b) passing said hydrocarbons through said fixed adsorption bed and recovering an effluent hydrocarbon reduced in mercury content;
the improvement which comprises treating said liquid hydrocarbons in a solid particle removal zone to remove at least a portion, preferably substantially all, of the mineral particles associated with elemental mercury suspended therein before treating said hydrocarbons in accordance with step (b) preferably to provide an effluent hydrocarbon product with less than 1 ppb-wt mercury, and more preferably to provide an effluent hydrocarbon product with less than 0.02 ppb-wt mercury.
The precise nature of the mercury-bearing mineral particles suspended in the liquid hydrocarbon phase of the wet natural gas streams involved in the present invention is not known. By slowly evaporating the liquid hydrocarbon phase removed from the slug catcher, a viscous semi-solid mass of the particles can be recovered. By x-ray diffraction analysis, at least a portion of the solids were found to be crystalline, but due to the presence of appreciable amorphous material or the presence of crystalline particles having extremely small crystallite sizes, or both, it was possible to obtain a spectrum of only the more intense d-spacings. By a comparison of these d-spacings with spectra of known sedimentary mineral species it appears likely that the minerals maghemite, siderite and metacinnabar are present, but may not constitute the major portion of the solids. Maghemite is classified as an iron oxide and siderite is a mineral form of iron carbonate, which can account for the paramagnetic property of the solids mass. Metacinnabar is chemically mercury sulfide, but this composition does not provide for all of the mercury content of the solids. Elemental mercury is also detected as being present which may account in part for the observed ability of the mineral-derived particles to readily impart mercury as a solute to the liquid hydrocarbon phase in which the particles are suspended. By chemical analysis and induction coupled plasma emission spectroscopy, a sample of the suspended solids was found to comprise about 2.4 weight percent mercury, 3.2 weight percent sulfur, and 10.1 μg/gram of arsenic. The other metal or metalloid elements detected and their relative concentrations are listed below either in terms of micrograms/gram or weight percent.
______________________________________ Conc., Conc.,Element μg/g Element Weight %______________________________________Al 679 Ca 4.06B 43.3 Fe 19.1Ba 17.5 Mg 0.125Cu 773 Mn 0.178Ni 408 Na 0.107P 122 Si 0.206Pb 32.5Sn 91.7Sr 851Ti 87.0V 50.5Zn 48.2______________________________________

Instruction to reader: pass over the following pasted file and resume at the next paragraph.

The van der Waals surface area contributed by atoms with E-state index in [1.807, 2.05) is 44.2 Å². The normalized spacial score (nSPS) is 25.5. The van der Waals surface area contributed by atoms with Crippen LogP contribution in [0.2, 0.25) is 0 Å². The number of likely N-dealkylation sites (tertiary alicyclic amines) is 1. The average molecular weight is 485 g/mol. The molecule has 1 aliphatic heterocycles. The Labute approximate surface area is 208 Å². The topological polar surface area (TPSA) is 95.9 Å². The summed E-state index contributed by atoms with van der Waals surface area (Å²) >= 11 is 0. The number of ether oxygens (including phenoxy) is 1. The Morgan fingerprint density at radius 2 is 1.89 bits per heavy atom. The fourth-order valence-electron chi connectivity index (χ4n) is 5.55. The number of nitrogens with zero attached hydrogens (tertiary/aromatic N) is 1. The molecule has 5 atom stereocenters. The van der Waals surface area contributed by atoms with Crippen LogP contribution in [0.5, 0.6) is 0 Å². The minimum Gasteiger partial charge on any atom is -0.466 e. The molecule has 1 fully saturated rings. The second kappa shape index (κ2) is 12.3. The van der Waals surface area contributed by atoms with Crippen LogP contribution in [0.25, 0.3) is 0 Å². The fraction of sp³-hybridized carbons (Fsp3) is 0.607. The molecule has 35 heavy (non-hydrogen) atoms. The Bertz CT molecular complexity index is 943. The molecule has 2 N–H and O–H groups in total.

It is possible that in addition to free elemental mercury and mercury chemically bonded to other elements in the lattice of crystalline compositions, other forms are present such as amalgams, hydrocarbon-soluble compounds and chemically or physically adsorbed mercury. Whatever the form or forms, at least some mercury is capable of being converted to a hydrocarbon solute and some is retained on or as a part of the solid particles.
The particle size range of the mineral solids carded out of the natural gas deposit by the flowing gas stream is not known with certainty, but is likely in the range of 0.3 to 20 microns, with a more narrow range of about 0.3 to 5 microns becoming suspended in the condensed liquid hydrocarbon phase recovered at the wellhead. As such, the bulk of these particles can pass through the macropore structure of a conventional adsorption bed intended to adsorb mercury in either the vapor phase or dissolved in liquid hydrocarbons. It is, however, possible to remove particles from suspension in a liquid medium by passage through any of several well-known filtering devices and filter media. The filters include gravity, pressure and vacuum types, with the latter two being generally preferred due to the small particle size of the solids to be removed. For this reason the use of porous block mediums such as those formed from carbon and graphite are advantageous, particularly where the amount of solids to be removed from the hydrocarbon suspension is relatively small. Filter aids such as kieselguhr or diatomaceous earth can also be employed in the known manner, particularly when the solids are of colloidal or near-colloidal size.
It is also possible, at least in some instances in which the particles to be removed are greater than colloidal size, to employ centrifugation. Evaporation of the hydrocarbon suspending medium can also be resorted to, but this technique may increase the dissociation of elemental mercury from the solid particle and result in somewhat higher elemental mercury impurity levels in the hydrocarbon product.